Prolific Oscar-winning writer, Oscar-nominated director and cinematic philosopher Adam McKay’s new film on Netflix, “Don’t Look Up” is political satire, a parallel parody of recent years that becomes a tragic sci-fi parable about bad politicians and government, a movie that is so bad it’s good. There is no chance you won’t get what he is communicating but I wonder if his intended audience will watch it.
Meryl Streep plays President Orlean and Jonah Hill her annoying son and inept Chief of Staff. Jennifer Lawrence is Kate Dibiaski, a doctoral student who discovers a comet headed for earth, Leonardo Di Caprio is Professor Randall Mindy, her mentor and Rob Morgan is Dr Teddy Oglethorpe, head of NASA’s Planetary Defense Coordination Office. This team of three tries to convince President Orlean to meet the coming planetary extinction event by blasting it off course, but of course, the incompetent and poll-mongering administration is worried about the mid-terms, a looming presidential sex scandal, and issues with a totally unsuitable Supreme Court Judge nominee. Scientific data? “Let’s wait and assess,” decides President Orlean.
Worse than that, Paul Guilfoyle’s two-star General Theme, who is supposed to be with them at the White House meeting, sells free White House snacks to them then goes off for a meeting in Japan. After a seven-hour wait and no meeting, the White House puts up the group at a 1 star motel. Kate’s obsession with finding the logic behind the general’s absurd behavior runs throughout the film; it’s funny. I mean, extinction is a definite possibility but thinking about the absurd is one way to deal with it.
The situation just goes downhill from here. I mean, the White House starts a campaign “Don’t Look Up!” with a logo of a thumb pointing down, as the scientists are insisting in every way they know, “Look up and see what’s coming.” They have the data that proves it. Dr. Mindy gets caught up in the clueless media machine for a bit, but is able to move on, and when Kate yells the truth on a TV chat show her demeanor is interpreted as a breakdown, and everyone starts talking about mental health.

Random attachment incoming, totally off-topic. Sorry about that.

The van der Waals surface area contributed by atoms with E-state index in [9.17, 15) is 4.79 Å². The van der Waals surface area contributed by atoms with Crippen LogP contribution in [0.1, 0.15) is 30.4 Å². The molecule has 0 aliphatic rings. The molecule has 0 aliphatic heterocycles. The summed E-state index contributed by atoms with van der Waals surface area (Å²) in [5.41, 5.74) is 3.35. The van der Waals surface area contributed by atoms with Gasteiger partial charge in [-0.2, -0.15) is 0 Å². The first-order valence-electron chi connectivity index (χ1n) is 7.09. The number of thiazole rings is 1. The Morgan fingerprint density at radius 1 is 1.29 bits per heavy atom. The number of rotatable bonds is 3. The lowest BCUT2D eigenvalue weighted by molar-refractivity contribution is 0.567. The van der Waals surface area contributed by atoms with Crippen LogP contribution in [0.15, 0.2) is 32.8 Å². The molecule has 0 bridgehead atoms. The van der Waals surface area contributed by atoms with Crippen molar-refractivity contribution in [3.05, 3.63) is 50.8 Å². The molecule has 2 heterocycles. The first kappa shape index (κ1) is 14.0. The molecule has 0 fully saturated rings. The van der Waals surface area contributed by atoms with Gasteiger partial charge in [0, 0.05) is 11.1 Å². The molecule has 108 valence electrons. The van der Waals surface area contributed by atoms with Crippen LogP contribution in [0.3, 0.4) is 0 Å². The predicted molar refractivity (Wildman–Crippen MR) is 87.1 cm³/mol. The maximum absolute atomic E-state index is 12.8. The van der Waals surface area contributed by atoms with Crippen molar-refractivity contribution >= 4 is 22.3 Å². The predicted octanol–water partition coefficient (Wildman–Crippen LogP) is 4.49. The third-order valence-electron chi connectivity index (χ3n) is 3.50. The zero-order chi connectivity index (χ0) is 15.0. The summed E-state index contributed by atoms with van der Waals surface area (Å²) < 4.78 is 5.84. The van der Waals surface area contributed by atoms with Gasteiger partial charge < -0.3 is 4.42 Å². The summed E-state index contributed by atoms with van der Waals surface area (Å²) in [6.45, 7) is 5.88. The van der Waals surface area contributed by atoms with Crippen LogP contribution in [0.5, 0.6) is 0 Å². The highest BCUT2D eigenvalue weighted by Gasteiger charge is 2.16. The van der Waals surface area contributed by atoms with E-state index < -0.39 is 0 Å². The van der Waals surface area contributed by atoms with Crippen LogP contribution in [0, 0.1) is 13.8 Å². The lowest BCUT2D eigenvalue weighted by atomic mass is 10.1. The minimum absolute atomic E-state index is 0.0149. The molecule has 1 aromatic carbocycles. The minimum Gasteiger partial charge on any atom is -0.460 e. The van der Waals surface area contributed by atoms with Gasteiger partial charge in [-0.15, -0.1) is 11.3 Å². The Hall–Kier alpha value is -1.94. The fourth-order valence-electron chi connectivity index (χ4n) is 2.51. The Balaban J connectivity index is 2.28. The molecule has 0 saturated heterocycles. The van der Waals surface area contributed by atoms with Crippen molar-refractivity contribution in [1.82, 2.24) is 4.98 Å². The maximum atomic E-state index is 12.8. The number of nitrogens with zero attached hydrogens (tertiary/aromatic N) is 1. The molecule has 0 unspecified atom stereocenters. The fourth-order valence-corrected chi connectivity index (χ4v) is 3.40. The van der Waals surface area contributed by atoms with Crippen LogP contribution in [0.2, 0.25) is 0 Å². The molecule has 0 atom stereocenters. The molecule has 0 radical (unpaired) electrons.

Both Dr. Mindy and Kate are told they need media training to talk about a huge comet with the potential to destroy the planet. In other words, keep it light and fun.
Click here for a list of the complete cast and a pretty good description of the film on Wikipedia. Come to think of it, Wikipedia was not even mentioned in the film. Wonder why.
Ariana Grande is Riley Bina, who along with almost everyone else, highlights the growing superficiality of American culture, pop or otherwise. But she sings a song of impending doom with all her heart, wearing a dress suggesting a comet, where the clash of truth’s beauty and tragedy grates rather than comforts. This satirical moment might make you cry. Turn on the subtitles; the lyrics are worth contemplating.
Timothee’ Chalamet is Yule, a kind of hippy, with whom Kate has a relationship and who has something really honest to say about his faith journey. He leads the prayer at the last supper at Professor Mindy’s home in Michigan (it is much better than Will Farrell’s grace to the Baby Jesus in “Taladega Nights”):
Dearest Father and Almighty Creator, we ask for your grace tonight despite our pride, your forgiveness, despite our doubt.
Most of all, Lord, we ask for your love to soothe us through these dark times. May we face whatever is to come in your divine will with courage and open hearts of acceptance. Amen
But, Yule, is what is about to happen God’s will? More like the consequences of human choice and behaviors. It’s not God’s fault.
Hope is mentioned in the film but is hard come by.
Another poignant moment at the dinner table is when Dr Mindy, his wife and two sons, Dr. Oglethorpe, Kate and Yule, hold hands before praying and Randall looks around and says, “We really did have everything.”
Think about that.
Mark Rylance is Peter Isherwell, the third richest man in the world, a character that is emblematic of corporate greed and influence on and collusion with politicians. He plays his role as a communications mogul with unnaturally white teeth and phony grin, brilliantly.
This may be a painful movie to watch depending on your expectations, beliefs, or perspectives but you can have fun trying to match up the characters with real life people and situations. If you don’t think actors should have opinions, well, they do. My bet is that the actors who are in this film, some who are McKay’s favs, are there because they want to be. This is entertainment with the potential for much social impact.
There is actually much to unpack in this film. A social media friend called it “ridiculous.” But that is the whole point, you see. We have the data.
( I updated and slightly edited this review for clarity and meaning on 12/28)